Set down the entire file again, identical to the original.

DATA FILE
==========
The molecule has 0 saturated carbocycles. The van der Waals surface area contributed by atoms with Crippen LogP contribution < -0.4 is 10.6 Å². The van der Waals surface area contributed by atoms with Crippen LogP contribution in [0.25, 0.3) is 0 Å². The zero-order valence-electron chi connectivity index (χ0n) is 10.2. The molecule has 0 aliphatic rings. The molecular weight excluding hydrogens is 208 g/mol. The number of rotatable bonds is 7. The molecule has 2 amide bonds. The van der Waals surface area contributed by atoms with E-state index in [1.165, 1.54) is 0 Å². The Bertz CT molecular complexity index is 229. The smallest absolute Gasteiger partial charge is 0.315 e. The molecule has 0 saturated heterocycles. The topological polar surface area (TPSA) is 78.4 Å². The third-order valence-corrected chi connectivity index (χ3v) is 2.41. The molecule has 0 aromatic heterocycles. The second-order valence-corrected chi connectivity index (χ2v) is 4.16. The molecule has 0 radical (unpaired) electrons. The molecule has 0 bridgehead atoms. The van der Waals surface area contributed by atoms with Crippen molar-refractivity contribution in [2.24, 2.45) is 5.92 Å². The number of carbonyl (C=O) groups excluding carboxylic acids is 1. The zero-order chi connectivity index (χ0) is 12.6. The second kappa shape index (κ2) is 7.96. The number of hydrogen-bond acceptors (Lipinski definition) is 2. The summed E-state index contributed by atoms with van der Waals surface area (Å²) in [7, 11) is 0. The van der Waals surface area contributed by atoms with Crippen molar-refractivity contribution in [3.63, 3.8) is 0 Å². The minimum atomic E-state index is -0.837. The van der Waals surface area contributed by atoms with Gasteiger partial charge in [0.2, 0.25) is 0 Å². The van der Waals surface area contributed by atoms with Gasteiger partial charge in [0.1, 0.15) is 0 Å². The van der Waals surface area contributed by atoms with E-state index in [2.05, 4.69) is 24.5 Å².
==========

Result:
The molecule has 0 saturated carbocycles. The van der Waals surface area contributed by atoms with Crippen LogP contribution < -0.4 is 10.6 Å². The van der Waals surface area contributed by atoms with Crippen LogP contribution in [0.25, 0.3) is 0 Å². The zero-order valence-electron chi connectivity index (χ0n) is 10.2. The molecule has 0 aliphatic rings. The molecular weight excluding hydrogens is 208 g/mol. The number of rotatable bonds is 7. The molecule has 2 amide bonds. The van der Waals surface area contributed by atoms with E-state index in [1.165, 1.54) is 0 Å². The Bertz CT molecular complexity index is 229. The smallest absolute Gasteiger partial charge is 0.315 e. The molecule has 0 saturated heterocycles. The topological polar surface area (TPSA) is 78.4 Å². The third-order valence-corrected chi connectivity index (χ3v) is 2.41. The molecule has 0 aromatic heterocycles. The second-order valence-corrected chi connectivity index (χ2v) is 4.16. The molecule has 0 radical (unpaired) electrons. The molecule has 0 bridgehead atoms. The van der Waals surface area contributed by atoms with Crippen molar-refractivity contribution in [2.24, 2.45) is 5.92 Å². The number of carbonyl (C=O) groups excluding carboxylic acids is 1. The zero-order chi connectivity index (χ0) is 12.6. The second kappa shape index (κ2) is 7.96. The number of hydrogen-bond acceptors (Lipinski definition) is 2. The summed E-state index contributed by atoms with van der Waals surface area (Å²) in [7, 11) is 0. The van der Waals surface area contributed by atoms with Crippen molar-refractivity contribution in [3.63, 3.8) is 0 Å². The minimum atomic E-state index is -0.837. The van der Waals surface area contributed by atoms with Gasteiger partial charge in [0.2, 0.25) is 0 Å². The van der Waals surface area contributed by atoms with Gasteiger partial charge in [0.1, 0.15) is 0 Å². The van der Waals surface area contributed by atoms with E-state index in [2.05, 4.69) is 24.5 Å².